Determine the base image/template requirements for the design
Firstly and perhaps most obviously we need to have an understanding as to what OS levels we are going to be deploying and supporting with the View environment. Windows XP, Windows 7, Windows 8? Then what versions are we going to support, 32 bit or 64 bit.
Will we lock the desktop down and reduce some of the common performance grabbing features such as Aero themes, screen savers etc.
What is going to be installed locally in the desktop, any applications that cannot be delivered by an alternative method (ThinApp?). Perhaps we need a master image to span multiple countries or support mull-lingual users in which case do we need to install extra language packs into the image?
Establish replica requirements
Simply put, this should be placed on the tastes disk we have available to us. If we have flash brilliant, if not then the next highest tier is a must.
Ensure the replica does not reside on the same LUN as the linked clones as this will reduce performance.
Identify linked clone requirements (e.g, OS disk)
Each linked clone disk is small, starting at 16MB of space for each 2GB of disk. Remember they are sparse disks, so we only need to account for changed blocks. These will only tend to grow quickly with persistent desktops, so if we have a pool of power users that we know will be installing multiple applications then we need to be aware that their disks may grow quicker than anticipated.
When we use linked clones we are restricted to 8 host per cluster, therefore, we may need to place the linked clones in a separate cluster of their own. We should look to limit the number of VMs in a linked clone pool to 512 as the refresh and recompose events will create significant I/O. 512 is recommended and also the supported maximum.
We should also look to design a maximum of 128 linked clones per VMFS datastore. NFS can achieve up to 256 linked clones per datastore.
These numbers will all depend on the workload requirements. We should look to group VMs that are running similar workloads to be able to better monitor and predict performance.
Determine the amount of estimated data growth and the impact on the design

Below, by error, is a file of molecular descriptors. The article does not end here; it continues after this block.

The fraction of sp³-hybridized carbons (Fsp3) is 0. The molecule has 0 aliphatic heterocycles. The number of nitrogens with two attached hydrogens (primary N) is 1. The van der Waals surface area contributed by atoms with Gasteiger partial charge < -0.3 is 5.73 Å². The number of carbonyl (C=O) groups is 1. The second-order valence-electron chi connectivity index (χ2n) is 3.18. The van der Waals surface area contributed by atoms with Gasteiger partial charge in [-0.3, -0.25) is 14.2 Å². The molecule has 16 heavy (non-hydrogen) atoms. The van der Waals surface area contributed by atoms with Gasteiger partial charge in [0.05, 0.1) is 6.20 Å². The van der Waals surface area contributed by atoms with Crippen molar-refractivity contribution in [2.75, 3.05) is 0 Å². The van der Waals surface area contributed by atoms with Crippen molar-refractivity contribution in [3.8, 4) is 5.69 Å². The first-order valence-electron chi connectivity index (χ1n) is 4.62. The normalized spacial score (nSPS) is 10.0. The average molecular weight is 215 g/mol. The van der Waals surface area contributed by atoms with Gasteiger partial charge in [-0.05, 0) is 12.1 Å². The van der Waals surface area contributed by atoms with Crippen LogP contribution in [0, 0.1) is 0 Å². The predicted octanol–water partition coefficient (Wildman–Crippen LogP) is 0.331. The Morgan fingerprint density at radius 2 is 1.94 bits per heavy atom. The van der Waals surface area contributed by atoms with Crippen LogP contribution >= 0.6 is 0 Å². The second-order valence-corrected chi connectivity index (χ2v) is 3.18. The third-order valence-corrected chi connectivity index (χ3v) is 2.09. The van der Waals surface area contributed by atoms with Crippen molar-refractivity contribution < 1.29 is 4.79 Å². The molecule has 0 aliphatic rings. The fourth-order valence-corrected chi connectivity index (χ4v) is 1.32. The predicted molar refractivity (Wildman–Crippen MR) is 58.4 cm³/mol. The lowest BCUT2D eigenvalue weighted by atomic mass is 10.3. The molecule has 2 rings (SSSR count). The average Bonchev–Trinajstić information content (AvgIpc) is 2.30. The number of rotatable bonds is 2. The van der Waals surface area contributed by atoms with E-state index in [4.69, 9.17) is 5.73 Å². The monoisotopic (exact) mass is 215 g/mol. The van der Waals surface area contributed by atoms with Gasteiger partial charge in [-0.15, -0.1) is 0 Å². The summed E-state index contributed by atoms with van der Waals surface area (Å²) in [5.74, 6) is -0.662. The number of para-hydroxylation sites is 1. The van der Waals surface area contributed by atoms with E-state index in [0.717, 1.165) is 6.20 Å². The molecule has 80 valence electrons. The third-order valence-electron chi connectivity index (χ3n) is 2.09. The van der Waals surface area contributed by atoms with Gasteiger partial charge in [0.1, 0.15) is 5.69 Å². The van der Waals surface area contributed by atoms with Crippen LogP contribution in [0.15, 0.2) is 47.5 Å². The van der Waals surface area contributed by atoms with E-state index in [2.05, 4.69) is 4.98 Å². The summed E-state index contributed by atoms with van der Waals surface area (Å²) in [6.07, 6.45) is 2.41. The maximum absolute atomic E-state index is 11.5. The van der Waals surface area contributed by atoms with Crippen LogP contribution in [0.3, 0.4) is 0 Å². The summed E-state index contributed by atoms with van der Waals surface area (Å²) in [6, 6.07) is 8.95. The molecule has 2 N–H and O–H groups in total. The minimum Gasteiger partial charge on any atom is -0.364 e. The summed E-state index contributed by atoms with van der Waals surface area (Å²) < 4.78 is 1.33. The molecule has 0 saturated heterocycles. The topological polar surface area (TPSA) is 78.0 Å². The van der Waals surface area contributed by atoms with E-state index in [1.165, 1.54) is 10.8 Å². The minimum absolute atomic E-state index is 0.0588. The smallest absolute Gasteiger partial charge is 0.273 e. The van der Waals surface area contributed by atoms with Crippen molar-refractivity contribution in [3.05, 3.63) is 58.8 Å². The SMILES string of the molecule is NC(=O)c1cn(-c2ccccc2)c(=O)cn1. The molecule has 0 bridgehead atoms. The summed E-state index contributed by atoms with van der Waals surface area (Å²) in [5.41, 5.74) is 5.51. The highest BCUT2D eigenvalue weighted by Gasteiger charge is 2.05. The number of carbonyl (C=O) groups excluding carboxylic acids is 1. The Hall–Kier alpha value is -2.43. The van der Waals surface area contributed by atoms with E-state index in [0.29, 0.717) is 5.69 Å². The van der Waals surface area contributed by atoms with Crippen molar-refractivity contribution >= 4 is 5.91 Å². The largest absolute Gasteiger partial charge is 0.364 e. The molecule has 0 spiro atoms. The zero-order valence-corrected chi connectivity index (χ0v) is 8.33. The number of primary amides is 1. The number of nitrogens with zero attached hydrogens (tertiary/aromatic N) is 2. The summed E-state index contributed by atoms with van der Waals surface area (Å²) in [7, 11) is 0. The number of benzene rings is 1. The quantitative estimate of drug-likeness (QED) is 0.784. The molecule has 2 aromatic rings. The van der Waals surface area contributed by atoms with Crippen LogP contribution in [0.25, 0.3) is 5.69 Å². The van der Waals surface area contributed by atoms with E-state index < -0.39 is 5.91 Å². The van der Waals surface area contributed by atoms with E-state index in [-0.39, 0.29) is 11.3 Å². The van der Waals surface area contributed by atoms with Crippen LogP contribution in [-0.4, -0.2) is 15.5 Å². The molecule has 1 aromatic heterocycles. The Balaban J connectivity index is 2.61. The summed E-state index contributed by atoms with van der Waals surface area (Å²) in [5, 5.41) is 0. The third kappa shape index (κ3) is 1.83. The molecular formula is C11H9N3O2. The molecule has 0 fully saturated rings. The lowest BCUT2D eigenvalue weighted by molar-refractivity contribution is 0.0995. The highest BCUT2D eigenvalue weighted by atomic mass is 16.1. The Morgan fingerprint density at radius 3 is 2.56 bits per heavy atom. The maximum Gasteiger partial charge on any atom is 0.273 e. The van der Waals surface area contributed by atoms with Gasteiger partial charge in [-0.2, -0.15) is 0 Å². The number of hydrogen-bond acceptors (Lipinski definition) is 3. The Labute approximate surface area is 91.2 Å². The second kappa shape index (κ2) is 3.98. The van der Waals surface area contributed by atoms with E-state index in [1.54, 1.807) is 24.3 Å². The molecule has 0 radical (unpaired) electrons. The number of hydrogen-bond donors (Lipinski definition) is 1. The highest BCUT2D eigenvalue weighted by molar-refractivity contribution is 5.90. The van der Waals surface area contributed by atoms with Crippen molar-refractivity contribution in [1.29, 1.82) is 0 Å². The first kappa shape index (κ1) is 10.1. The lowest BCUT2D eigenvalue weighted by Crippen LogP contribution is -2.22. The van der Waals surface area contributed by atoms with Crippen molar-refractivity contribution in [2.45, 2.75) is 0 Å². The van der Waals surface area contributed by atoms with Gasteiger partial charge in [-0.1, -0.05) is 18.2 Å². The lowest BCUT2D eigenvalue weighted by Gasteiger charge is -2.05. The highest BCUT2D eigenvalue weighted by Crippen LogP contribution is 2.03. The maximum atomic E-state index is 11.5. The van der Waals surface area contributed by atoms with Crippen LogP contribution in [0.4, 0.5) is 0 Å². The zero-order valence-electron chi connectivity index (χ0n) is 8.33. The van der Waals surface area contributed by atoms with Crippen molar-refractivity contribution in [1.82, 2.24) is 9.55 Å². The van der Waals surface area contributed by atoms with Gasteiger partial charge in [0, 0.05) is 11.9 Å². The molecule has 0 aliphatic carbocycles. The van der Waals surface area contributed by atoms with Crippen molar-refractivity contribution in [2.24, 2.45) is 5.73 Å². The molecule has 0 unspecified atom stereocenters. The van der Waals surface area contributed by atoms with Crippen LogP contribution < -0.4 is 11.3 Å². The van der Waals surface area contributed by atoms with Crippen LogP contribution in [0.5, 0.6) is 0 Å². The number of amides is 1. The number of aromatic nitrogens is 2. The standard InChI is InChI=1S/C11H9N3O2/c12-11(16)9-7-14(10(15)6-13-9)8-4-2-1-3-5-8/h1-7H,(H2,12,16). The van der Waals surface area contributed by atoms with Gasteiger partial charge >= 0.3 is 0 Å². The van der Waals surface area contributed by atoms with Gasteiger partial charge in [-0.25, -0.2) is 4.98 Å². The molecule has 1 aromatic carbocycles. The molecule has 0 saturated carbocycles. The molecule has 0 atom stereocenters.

Data growth is tricky to estimate and depends on a number of factors related to the way the infrastructure is setup. For example, if you have a desktop pool for call centre users, they will more than likely be using a floating desktop. Their profiles could reside on a network share, and the applications could reside in a ThinApp repository. This use case is likely to have little to no growth.
Another example, could be a developer pool. They may well use persistent desktops, still with their profiles residing on a network share but with the ability to store data locally and the power to install applications to their desktop, growth is potentially likely to be high.
As users interact with linked-clone desktops, the OS disks will expand as write operations update file blocks. A desktop refresh operation restores the OS disks to their original state and size, thus reducing storage consumption. VMware therefore recommend to regularly refresh linked clones (preferably at logoff) to limit storage growth, especially when the storage overcommit level is set to aggressive. Worth noting here, that the refresh operation does NOT affect persistent disks. Ideally, pool settings should be configured to refresh the desktop at logout for both dedicated and floating pools.
Whilst it doesn’t directly lower storage consumption pay attention to the rebalance operation and the schedule it runs at. If an environment consists of large linked-clone pools and uses multiple data stores, the storage space may not be used efficiently. The rebalance option saves storage space on overloaded data stores and ensures that none are underused. Rebalancing also allows you to add new data stores to the capacity inventory and remove existing datastores.